A delay in a government decision on a bid by Citigroup Inc. for Guangdong Development Bank suggest authorities are wary of relaxing limits that prevent foreign lenders from taking majority stakes in local banks, reports said Tuesday.
Citigroup executives have refused comment on reports that a consortium led by the U.S. banking giant has bid nearly $3 billion for a majority stake in the struggling bank based in the southern province of Guangdong.
A government decision on the deal originally had been expected before the Chinese New Year holidays in February, and then later possibly during Chinese President Hu Jintao's visit to the United States last week.
The state-run newspaper China Daily reported Tuesday that China was unlikely to loosen controls that restrict foreigners to a maximum of 25 percent equity in Chinese banks, with investments by any one bank capped at 20 percent.
"The case of Guangdong Development Bank has been looked into many times by the China Banking Regulatory Commission and other related administrations, and it is hard to break the present restrictions on foreign strategic investor issues," the report cited a letter from the banking watchdog to the Guangdong city government, as saying.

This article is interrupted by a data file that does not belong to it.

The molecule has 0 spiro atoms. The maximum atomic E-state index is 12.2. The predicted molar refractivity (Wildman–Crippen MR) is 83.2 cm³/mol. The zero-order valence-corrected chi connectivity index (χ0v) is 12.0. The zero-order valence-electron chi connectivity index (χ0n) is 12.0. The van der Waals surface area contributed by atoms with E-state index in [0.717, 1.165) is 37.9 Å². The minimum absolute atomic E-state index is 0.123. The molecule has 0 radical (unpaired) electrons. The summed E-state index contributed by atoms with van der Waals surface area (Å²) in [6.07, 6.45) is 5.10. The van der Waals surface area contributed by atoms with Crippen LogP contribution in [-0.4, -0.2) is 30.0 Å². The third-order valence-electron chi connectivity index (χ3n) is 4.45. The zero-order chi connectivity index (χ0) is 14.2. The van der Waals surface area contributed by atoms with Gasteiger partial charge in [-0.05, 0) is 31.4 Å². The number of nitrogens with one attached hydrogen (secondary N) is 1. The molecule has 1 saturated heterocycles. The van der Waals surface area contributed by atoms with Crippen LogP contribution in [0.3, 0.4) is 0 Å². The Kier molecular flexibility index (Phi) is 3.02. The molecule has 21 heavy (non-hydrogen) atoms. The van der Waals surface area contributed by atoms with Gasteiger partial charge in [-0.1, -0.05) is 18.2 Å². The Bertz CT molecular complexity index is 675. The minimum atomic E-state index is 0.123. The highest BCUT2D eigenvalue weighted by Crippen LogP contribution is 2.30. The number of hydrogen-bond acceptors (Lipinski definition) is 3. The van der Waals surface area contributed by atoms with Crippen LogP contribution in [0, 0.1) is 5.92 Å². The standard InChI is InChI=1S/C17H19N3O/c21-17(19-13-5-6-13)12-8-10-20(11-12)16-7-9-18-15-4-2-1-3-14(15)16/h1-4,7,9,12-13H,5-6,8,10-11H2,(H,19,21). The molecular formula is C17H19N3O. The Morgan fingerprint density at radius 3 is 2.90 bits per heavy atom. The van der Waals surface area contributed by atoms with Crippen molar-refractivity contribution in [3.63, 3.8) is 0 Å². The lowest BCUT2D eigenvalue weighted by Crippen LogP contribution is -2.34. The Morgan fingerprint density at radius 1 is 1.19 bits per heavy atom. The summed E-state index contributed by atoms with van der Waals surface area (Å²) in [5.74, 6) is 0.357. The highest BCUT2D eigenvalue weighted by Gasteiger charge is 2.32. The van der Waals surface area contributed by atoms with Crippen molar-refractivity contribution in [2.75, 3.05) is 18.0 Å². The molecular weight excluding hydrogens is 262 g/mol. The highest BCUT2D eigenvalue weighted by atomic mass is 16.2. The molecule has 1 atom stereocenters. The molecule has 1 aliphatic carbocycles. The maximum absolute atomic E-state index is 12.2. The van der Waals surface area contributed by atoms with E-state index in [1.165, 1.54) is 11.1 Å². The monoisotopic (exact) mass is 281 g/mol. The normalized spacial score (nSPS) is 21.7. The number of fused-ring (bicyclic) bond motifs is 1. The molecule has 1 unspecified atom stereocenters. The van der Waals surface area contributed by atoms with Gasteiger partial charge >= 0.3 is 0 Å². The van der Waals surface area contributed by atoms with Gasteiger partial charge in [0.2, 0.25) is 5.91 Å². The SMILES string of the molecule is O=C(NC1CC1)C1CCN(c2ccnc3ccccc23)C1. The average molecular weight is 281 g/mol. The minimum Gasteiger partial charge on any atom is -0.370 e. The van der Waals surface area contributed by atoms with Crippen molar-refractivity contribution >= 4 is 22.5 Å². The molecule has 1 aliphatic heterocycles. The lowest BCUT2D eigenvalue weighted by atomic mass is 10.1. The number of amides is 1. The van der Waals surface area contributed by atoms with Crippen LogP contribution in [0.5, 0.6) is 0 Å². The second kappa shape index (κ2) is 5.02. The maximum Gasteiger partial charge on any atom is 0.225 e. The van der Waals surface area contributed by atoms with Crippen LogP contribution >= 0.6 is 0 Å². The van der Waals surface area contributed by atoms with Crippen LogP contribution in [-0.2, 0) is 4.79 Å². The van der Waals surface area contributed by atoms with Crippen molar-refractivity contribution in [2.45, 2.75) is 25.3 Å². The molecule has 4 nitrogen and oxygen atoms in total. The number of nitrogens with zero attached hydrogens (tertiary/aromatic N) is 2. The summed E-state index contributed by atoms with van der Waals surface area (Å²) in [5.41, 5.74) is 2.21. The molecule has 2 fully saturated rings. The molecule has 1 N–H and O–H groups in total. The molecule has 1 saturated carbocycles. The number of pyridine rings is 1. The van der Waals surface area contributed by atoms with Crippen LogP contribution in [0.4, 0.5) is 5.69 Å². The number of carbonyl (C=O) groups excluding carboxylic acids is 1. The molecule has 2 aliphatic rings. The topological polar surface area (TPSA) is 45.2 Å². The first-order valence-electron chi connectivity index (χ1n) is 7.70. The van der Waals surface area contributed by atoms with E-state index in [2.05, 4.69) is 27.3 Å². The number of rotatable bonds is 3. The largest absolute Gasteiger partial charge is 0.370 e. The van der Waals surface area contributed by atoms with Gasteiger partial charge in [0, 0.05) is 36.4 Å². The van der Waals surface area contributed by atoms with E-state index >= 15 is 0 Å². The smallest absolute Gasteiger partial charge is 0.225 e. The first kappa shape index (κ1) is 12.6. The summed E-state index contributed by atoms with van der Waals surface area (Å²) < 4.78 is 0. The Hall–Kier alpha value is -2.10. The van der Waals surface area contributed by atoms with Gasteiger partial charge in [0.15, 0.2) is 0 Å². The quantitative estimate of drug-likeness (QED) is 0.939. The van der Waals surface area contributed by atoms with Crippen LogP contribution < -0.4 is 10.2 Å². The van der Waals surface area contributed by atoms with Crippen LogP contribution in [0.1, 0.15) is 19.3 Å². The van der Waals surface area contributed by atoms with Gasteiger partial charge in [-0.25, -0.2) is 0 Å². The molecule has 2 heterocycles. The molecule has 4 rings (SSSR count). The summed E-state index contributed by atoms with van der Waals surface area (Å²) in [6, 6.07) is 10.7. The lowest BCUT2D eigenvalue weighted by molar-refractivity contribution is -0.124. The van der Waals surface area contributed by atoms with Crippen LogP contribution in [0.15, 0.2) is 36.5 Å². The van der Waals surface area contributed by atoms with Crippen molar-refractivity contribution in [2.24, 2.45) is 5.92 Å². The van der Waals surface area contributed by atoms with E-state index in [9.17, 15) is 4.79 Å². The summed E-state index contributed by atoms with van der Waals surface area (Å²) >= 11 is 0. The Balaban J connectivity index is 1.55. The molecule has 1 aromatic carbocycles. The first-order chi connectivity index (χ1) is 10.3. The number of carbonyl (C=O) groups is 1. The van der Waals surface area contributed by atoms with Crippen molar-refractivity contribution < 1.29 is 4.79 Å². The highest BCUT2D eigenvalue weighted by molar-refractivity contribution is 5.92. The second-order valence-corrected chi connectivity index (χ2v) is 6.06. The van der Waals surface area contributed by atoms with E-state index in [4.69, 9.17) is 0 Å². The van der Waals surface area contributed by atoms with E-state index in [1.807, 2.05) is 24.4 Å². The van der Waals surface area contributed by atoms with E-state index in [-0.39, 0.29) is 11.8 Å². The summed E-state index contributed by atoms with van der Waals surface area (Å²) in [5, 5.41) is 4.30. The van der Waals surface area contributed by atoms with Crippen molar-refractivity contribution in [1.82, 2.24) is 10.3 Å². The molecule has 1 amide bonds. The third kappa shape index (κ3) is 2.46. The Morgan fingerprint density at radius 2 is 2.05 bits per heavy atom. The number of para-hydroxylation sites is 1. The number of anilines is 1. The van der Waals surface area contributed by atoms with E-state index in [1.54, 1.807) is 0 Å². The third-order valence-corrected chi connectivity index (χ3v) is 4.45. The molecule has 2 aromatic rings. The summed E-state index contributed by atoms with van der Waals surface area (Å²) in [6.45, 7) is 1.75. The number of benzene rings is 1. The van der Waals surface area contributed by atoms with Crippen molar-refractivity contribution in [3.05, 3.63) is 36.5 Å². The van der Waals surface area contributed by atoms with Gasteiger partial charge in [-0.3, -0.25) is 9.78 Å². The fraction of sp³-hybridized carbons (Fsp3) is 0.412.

Chinese regulators have been encouraging foreign banks to take strategic stakes in the industry, both as a source of funding and to upgrade local bank services with foreign managerial and technical expertise as the industry prepares for the opening of local financial markets to full foreign competition late this year.
Chinese leaders have stressed their insistence that the government retain controlling stakes in major state-run banks. Sales of billions of dollars in bank equity have also prompted a debate over whether foreign investors are paying enough.
"We are studying the issue," Jiang Dingzhi, vice chairman of China Banking Regulatory Commission, or CBRC, said last week when asked about the Citigroup bid.
However, Jiang said there was no timetable for China to ease its limits on foreign investments. Any such changes are unlikely in the near term, he said.
Citigroup's bid for Guangdong Development Bank had fueled speculation that the authorities might relax that requirement for smaller banks.
State media reports said the Guangzhou-based bank might be allowed to sell off a larger share of its equity than usual because of its urgent need for capital and its large burden of bad loans.
Earlier reports said Citigroup was seeking a stake of between 40 percent to 45 percent in Guangdong Development Bank, with U.S. private equity Carlyle Group taking a 10 percent stake.
The Citigroup consortium's bid also reportedly faces competition from other contenders.